Optimize UriPattern matching

Some profiling not described here indicated that D2RQ spends much time going through the ClassMap and PropertyBridge hash tables and munging strings to find matching UriPatterns. There seems to be room for improvement.

4. Methodology

The dataset used for the benchmarks is the XML dump of the DBLP computer science library. The XML file can be downloaded from the UW XML Repository. We used only a part of the data: all inproceedings records (about 200,000) and all proceedings records (about 3,000), with all their persons (175,000), publishers (100), series (25) and relations between persons and inproceedings (500,000).

To set up the benchmarking environment, we

  1. developed an SQL schema and an RDF vocabulary for this dataset,
  2. devised a D2RQ mapping connecting the two,
  3. wrote a converter that reads the XML file and outputs SQL INSERT statements and RDF N-Triples (source available on request),
  4. imported the SQL dump into a MySQL database,
  5. imported the N-Triples file into a database-backed Jena model,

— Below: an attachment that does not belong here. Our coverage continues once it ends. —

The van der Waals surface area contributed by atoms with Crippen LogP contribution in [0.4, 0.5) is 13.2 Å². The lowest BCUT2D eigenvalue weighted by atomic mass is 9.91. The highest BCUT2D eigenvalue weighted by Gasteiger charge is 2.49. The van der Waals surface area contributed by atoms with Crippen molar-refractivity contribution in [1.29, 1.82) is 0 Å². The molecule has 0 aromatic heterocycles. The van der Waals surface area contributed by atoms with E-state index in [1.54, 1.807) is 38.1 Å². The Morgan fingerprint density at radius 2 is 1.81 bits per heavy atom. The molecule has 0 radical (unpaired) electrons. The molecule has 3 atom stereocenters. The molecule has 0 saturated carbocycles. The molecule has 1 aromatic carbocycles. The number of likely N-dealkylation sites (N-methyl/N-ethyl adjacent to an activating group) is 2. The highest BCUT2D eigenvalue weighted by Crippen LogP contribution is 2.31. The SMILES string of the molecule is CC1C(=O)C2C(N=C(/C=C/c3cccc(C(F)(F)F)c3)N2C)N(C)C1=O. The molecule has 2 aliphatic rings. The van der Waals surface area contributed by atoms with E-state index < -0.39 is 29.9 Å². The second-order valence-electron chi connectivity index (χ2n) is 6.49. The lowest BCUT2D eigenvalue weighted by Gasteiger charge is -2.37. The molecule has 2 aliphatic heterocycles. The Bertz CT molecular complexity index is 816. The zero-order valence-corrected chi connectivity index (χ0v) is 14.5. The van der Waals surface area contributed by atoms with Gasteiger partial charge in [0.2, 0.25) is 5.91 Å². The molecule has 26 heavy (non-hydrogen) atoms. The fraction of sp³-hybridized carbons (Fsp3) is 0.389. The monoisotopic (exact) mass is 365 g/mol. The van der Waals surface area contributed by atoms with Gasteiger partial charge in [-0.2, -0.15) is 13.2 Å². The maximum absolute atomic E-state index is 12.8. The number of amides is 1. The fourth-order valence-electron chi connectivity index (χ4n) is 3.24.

6. and wrote a small benchmarking app that runs a query against both the RDB Jena model and the D2RQ model.

The actual tests were performed on an Apple PowerBook G4 with 1GHz processor and 768MB of RAM.

Stuff used in the tests:

Benchmark code
This includes the D2RQ map file. Needs the Jena JARs and the MySQL JDBC connector JAR on the classpath. Contains a class for importing the N-Triples file into Jena (, a class for running queries ( and a helper class. You have to modify several file locations, DB connection info etc. as constants at the top of each file.
Database schema
Create a MySQL database called dblp. Import with mysql -u user -p dblp < dblp-schema.sql).
SQL dump (zipped, 14MB)
Import with mysql -u user -p dblp < dblp.sql.
N-Triples dump (zipped, 19MB)
Import with